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On 9/7/2022 at 6:53 AM, asongofheresy said:

what if Young Griff is son of Rhaegar and Ashara? 

I'm not so sure about this one.  Especially since she was rumoured to have had a daughter, who died at birth.  And according to Cersei, a child that was stolen from her by Ned.  Of course, this is Cersei throwing things at the wall to get a reaction out of Ned; but there is still a rumour of a birth and a daughter.  The unreliable narrator is hard at work here and can we be sure the child is dead or hidden for some reason.   

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19 hours ago, Black Crow said:

I'd be wary of getting too hooked up on the White Walkers on this, or rather it may be a mistake to work on the basis that they were running the show, when in reality they may turn out to be the servants. 

I wonder if their appearance is a time and causality event and we haven't seen the cause yet.  This is GoT where GRRM is experimenting with this idea right from the beginning with Hodor and I dare say with Jon and Ghost.  

Jon finds Ghost by hearing him on a psychic plane and Ghost's eyes are open.  I think this was caused at the Skirling Pass and he hears Bran's silent shout, then Bran touches Ghost-Jon and tells him first he must open his eyes - his third eye and Ghost's eyes.  

Once again, Bran tells Jon that he didn't have three eyes before The Crow.   Jon's third eye was opened before Bran.   It's looking like one of those time loop things between Bran and Jon  

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ICE:

The story started with 6 WWs in the snow, Sam killed one, so now five.(?)

There were 5 Stark children born in the North, and one, Jon, born in the South for 6 Stark kids.  Robb is dead so now five.  Four Stark kids with unknown whereabouts, only Jon Snow's is known and his status of dead or alive unknown at present. 

Six direwolf pups found in the snow with a cold dead mother wolf, and two; Lady and Grey Wind dead, so now four.

FIRE;

Two Targs fled Westeros, one Viserys, who was crowned in molten gold is dead, and Daenerys is alive. 

Three dragons born of fire from stone eggs are living growing and flying.  

Various R'Hllr priests and priestess in the story.  In Westeros, Thoros and Mel both living.  Other priests of R'Hllr scattered around Planetos.

 

So, to me, it looks like the FIRE side has lost only Viserys who wasn't important anyway.

Off the wall question.  Are there four dragons?

Quote

A Dance with Dragons - Tyrion V

"This was the most beautiful city on the river, and the richest," said Yandry. "Chroyane, the festival city."

Too rich, thought Tyrion, too beautiful. It is never wise to tempt the dragons. The drowned city was all around them. A half-seen shape flapped by overhead, pale leathery wings beating at the fog. The dwarf craned his head around to get a better look, but the thing was gone as suddenly as it had appeared

Just some random thoughts. 

Edited by LongRider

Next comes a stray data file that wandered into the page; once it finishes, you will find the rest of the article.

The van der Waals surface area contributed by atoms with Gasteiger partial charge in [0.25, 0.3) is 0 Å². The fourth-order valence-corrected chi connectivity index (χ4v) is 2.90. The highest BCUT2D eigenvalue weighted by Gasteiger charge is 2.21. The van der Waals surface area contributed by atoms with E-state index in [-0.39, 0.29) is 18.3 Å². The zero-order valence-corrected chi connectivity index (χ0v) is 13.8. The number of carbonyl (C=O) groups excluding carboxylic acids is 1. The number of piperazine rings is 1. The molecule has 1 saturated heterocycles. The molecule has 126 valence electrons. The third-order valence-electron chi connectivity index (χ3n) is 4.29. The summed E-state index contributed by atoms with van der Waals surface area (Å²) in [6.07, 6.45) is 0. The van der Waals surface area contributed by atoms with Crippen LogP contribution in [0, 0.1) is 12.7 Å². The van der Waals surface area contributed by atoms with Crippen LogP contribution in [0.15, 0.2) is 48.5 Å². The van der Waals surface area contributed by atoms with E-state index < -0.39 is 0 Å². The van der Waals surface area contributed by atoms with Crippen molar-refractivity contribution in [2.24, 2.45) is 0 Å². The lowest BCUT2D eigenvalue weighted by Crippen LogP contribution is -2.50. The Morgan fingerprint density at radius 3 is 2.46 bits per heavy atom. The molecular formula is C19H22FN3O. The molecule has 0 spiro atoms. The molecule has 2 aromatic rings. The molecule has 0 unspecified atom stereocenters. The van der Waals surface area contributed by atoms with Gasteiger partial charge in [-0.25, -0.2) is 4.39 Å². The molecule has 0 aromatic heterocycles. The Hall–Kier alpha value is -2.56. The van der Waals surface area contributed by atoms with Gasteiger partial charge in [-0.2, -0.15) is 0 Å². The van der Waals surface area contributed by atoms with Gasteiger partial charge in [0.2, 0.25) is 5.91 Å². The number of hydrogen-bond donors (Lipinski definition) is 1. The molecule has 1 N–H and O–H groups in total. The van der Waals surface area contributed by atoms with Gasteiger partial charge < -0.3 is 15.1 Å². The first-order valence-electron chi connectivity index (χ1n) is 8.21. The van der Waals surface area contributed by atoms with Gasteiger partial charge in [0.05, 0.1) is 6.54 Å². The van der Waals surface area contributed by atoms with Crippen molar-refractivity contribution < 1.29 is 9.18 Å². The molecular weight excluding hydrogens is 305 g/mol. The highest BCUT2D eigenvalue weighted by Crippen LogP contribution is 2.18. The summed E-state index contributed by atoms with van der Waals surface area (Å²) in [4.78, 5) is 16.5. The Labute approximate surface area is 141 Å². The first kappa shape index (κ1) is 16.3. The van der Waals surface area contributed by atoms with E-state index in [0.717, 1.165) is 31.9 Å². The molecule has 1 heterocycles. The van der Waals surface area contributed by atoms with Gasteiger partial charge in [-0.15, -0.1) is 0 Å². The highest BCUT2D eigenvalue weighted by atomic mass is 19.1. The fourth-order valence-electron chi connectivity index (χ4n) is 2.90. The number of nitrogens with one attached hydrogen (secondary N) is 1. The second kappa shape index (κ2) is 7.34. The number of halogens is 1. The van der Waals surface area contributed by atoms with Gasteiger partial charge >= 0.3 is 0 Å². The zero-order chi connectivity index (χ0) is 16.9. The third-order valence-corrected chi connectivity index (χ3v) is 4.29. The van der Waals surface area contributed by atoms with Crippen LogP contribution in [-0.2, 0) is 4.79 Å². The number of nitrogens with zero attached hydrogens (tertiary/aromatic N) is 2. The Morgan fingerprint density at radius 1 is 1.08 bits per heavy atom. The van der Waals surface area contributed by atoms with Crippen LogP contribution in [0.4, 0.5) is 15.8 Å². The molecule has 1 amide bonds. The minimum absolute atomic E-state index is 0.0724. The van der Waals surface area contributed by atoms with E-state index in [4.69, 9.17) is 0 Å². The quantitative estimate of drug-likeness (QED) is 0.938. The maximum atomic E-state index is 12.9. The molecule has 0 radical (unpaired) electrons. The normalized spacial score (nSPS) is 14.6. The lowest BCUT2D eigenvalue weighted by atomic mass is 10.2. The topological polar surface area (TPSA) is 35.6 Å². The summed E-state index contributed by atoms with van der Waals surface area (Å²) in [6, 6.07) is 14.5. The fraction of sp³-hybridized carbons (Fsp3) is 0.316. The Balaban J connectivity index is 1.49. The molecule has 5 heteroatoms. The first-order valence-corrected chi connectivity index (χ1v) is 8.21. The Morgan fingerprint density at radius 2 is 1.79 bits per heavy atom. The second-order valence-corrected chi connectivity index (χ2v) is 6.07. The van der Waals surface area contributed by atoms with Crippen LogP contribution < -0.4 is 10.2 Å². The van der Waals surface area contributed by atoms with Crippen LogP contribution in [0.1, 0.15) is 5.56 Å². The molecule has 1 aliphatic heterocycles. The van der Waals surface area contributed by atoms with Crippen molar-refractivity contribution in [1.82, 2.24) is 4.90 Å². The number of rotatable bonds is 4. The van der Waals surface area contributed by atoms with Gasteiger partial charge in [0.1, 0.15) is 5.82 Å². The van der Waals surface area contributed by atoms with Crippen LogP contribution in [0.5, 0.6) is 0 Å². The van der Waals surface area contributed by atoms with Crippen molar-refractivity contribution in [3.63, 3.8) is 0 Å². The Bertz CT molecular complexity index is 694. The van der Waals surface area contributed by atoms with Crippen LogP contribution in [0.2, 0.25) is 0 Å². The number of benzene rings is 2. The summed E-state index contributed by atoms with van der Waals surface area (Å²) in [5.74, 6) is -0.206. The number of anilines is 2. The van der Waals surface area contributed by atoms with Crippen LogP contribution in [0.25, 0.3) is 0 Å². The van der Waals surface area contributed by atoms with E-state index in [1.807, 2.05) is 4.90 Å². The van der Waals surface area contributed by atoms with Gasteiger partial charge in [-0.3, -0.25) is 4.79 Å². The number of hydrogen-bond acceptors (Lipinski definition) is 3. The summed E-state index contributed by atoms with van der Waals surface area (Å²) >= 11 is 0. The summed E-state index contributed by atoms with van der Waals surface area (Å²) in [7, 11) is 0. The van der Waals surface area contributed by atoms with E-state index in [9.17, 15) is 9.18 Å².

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27 minutes ago, LongRider said:

ICE:

The story started with 6 WWs in the snow, Sam killed one, so now five.(?)

There were 5 Stark children born in the North, and one, Jon, born in the South for 6 Stark kids.  Robb is dead so now five.  Four Stark kids with unknown whereabouts, only Jon Snow's is known and his status of dead or alive unknown at present. 

Six direwolf pups found in the snow with a cold dead mother wolf, and two; Lady and Grey Wind dead, so now four.

FIRE;

Two Targs fled Westeros, one Viserys, who was crowned in molten gold is dead, and Daenerys is alive. 

Three dragons born of fire from stone eggs are living growing and flying.  

Various R'Hllr priests and priestess in the story.  In Westeros, Thoros and Mel both living.  Other priests of R'Hllr scattered around Planetos.

 

So, to me, it looks like the FIRE side has lost only Viserys who wasn't important anyway.

Off the wall question.  Are there four dragons?

Just some random thoughts. 

I am VERY skeptical of the idea that there are only 6 (now 5) White Walkers.  Mormont told Tyrion that WWs had been seen near Eastwatch.  That is a looong ways from where Royce was, which was over towards Craster's.  Also, something is scaring hell out of the wildlings.  I'm not suggesting an army's worth, but a bit more than one lousy band of six.  

As for the singleton Sam ran into, not sure of its significance.  It could simply be GRRM showing us Sam's bravery and that dragonglass kills White Walkers, or at least melts them.

I am also highly suspicious of any connection between the Starks and the Others.  From what we've seen, the Others seem antithetical to life, and the Starks are anything but.  If there is some sort of tie, it's nothing resembling an alliance.

It's possible that there was some sort of agreement prohibiting human settlement north of the Wall that has been long forgotten and something has caused the Others to finally act in response.  Just a brainstorm.

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On 9/7/2022 at 5:53 AM, asongofheresy said:

I don't know how relevant parentage discussion is right now, but I have a question, since Young Griff has parallels to Egg - both fathers died in rebellion, introduced wearing straw hats, hedge knight companion named Dunk/Duck - what if another parallel they have is their parentage? Egg was son of Maekar and Dyanna Dayne, what if Young Griff is son of Rhaegar and Ashara? 

IMO Young Griff is Rhaegar and Elia's son. Varys arranged for a baby swap before Rhaegar left for the Trident as a precautionary measure. The child dashed against the wall was but a poor Pisswater Prince. I suspect Septa Lenore is his grandmother, Rhaella. I still believe Jon Snow is Ned's Stark's son fathered on Ashara. *exhale* I sure do hope we get to find out when GRRM finally finishes his story. When he mentioned that he's finished the arc for one of his characters...it makes it sound like he's actually writing Winds of Winter and Dream of Spring.